By the fourth century, the Roman Empire had developed exponentially with significant growth in cultural, social, and political activity. Leading up to the Battle of Adrianople of 378 AD, the Empire suffered significant division and its once uniform body began to splinter. After multiple attempts to unify the empire, the East and the West grew increasingly independent. The battle proved a critical turning point in the prominence of the West significantly foreshadowing its future. While the declining reputation of Rome was apparent long before the battle itself, it was clear that the Roman defeat at Adrianople significantly contributed to the Western Empire’s gradual disintegration as the dominance of the East thrived.
Nearing the fourth century, the Roman Empire had experienced a teetering struggle for uniformity under the rule of Diocletian and the tetrarchy. Though Diocletian’s goals had been to strengthen the empire, more division resulted and as a result, the Western Empire suffered. This back and forth transition in leadership left the Empire in political disarray. The attempts to assimilate by Germanic tribes into Roman territory also played a significant role in this chaos. In addition, the economy suffered considerably. An increased inflation resulted from “Diocletian’s attempts to establish a reliable currency” (Kagan 154). Romans struggled to pay their taxes, and subsequently grew resentful of the emperor. The economic differences that existed between the more rural West and commercial East further distanced the two empires from the others affairs. This separation continued beyond the Battle of Adrianople and the empire found itself in a spiraling state of turmoil.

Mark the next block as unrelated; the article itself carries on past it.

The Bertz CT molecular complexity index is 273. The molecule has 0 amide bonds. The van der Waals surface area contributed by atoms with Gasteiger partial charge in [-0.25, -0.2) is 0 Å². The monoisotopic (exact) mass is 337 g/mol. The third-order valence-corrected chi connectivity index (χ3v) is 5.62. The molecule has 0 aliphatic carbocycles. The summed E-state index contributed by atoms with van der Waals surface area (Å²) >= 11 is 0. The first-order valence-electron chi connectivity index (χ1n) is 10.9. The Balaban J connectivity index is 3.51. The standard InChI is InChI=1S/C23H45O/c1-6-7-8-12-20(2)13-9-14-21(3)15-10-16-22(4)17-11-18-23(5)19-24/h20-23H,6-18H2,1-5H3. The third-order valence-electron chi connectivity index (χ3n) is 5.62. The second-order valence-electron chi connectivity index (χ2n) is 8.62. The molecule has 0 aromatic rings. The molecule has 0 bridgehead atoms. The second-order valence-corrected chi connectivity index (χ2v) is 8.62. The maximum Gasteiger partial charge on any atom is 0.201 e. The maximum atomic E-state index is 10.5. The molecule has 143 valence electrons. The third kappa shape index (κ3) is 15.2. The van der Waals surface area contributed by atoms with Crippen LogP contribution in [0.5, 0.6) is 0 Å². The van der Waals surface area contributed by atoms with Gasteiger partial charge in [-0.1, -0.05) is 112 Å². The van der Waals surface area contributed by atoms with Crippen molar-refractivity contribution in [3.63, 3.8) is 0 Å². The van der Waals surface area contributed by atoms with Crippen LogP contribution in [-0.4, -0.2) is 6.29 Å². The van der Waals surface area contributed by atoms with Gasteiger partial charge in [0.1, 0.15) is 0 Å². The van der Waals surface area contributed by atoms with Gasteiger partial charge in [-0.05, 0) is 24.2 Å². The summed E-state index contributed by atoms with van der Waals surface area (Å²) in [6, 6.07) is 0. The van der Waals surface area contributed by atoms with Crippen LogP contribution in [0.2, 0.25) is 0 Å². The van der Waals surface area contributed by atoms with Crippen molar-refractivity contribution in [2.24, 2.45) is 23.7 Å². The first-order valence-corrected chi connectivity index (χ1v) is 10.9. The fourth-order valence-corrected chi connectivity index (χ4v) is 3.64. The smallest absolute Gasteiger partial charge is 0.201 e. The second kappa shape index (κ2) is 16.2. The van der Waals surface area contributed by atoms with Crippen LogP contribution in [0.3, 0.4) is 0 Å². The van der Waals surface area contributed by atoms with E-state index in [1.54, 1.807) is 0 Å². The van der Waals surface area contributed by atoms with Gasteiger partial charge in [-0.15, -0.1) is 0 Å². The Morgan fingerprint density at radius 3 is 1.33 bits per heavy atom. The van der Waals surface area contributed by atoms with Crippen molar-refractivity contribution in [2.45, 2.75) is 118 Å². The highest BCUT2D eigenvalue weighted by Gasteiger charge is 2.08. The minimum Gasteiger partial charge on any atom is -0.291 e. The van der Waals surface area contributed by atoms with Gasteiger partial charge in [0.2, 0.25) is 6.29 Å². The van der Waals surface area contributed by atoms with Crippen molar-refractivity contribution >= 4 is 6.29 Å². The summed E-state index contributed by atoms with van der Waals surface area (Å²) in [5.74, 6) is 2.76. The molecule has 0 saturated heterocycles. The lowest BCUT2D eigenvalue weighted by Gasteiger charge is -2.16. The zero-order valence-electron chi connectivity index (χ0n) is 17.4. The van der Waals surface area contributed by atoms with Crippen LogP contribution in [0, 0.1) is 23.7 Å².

The Battle of Adrianople served as the vehicle by which the decline of the Western Roman Empire continued. In order to escape persecution from the Huns, Germanic tribes requested the opportunity to settle in Roman territory. As the two mingled, conflict arose and the Goths revolted. The conflict grew and the forces met at Adrianople. The Roman army numbered 30,000 as the Germanic tribes numbered nearly 60,000 (Barbarians). The Western emperor, Valens, acted in haste attacking the Goths head on using little strategy. The Romans ill-prepared army was defeated, losing two thirds of its men and even its emperor.
The Roman loss at Adrianople proved very significant to the decline of the Western Empire. Being such a powerful empire, the inconsistency of leadership left the social and economic order in a state of jeopardy. “…in the course of fifty years some twenty-three emperors succeeded to the imperial throne” and with so many emperors, there was little sincere leadership for the success of the Empire (Barbarians 5). As Valens rose to power, he quickly became unpopular in the eyes of the...